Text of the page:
When one door closes, another one opens. At least that’s the case for the Isles of Capri Fire Control and Rescue District.
On May 3rd, the Isles of Capri Fire Advisory Board voted 3-2 against consolidating its Collier County-operated fire district with the East Naples Fire Department, leaving the embattled district in limbo. Three days later, the Marco Island City Council committed to an intense study of bringing the Isles of Capri Fire District under its wing. City Manager Jim Riviere was tasked with penning a letter to Collier County Manager Leo Ochs, informing him of the city’s intent.
Councilman Larry Magel dictated the terms of the letter for Riviere and council: “The city of Marco Island will undertake a detailed study to understand the financial and operational ramifications of submitting a proposal. We expect we will have a decision ready for the fall.”
“We have to do an analysis first,” Magel insisted. “Until that is done, we don’t know where we are. It is a political issue. My sense is that the board of county commissioners wants to get rid of the Isles of Capri (district). Now, the question is where, and does it benefit the city of Marco Island to bring it under our auspices.”
Words that burn
The Isles of Capri fire district has been in the hot seat for close to 18 months now. The problems started in the Fall of 2011 when Collier County suddenly removed Emilio Rodriguez from his post as Isles of Capri Fire Chief. He had been with the district for 20 years.
Since then, the fate of the district has been volleyed back and forth between Collier County and the Isles of Capri Fire Advisory Board. The main question: How can the district be better managed and by whom? The option discussed has been consolidation with either East Naples or Marco Island.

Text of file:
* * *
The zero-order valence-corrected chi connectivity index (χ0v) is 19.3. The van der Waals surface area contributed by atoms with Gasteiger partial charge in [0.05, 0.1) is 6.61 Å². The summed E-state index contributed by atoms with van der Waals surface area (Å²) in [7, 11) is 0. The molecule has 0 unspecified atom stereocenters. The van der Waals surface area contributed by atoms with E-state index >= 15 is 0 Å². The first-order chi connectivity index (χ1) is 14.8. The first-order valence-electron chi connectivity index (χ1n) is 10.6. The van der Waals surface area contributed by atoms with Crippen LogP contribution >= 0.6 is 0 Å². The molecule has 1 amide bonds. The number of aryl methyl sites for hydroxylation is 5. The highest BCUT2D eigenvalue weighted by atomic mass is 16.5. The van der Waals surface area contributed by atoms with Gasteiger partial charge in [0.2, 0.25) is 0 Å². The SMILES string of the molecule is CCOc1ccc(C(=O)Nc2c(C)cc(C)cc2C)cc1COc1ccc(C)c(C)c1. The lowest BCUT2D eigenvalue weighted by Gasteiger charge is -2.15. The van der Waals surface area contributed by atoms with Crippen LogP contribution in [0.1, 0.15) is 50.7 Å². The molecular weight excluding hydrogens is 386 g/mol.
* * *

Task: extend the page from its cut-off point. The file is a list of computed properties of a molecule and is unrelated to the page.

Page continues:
Last week’s City Council action stemmed from the April 10th letter sent in response to the county commission’s request for a consolidation proposal from Marco Island. Riviere sent the letter, and Marco Island Fire Chief Mike Murphy and Deputy Fire Chief Chris Byrne wrote it. Basically, it told the county commissionMarco Island was not interested in consolidating the two fire districts at this time.
Some council members took exception to the tone and wording of the letter, as well as the fact that Riviere did not seek City Council review or approval for the decision and letter.
“These matters should have been brought to this council. The response of the city is not reflected in this correspondence,” explained Councilman Larry Honig. “As city council, we received an email from the city manager that says ‘last night, I sent the attached correspondence to the county manager in essence stating that for now Marco Island was not inclined to further pursue consolidation.’ That is pretty close to a no. That is pretty close to shutting it down. It is not open-ended.”
A course of study
While Riviere conceded publicly that it was an error on his part to not have sought council approval for the decision, Chief Murphy stood behind the decision during the council meeting, citing the county’s 30-day proposal deadline as the biggest obstacle to a complete and in-depth response from the city.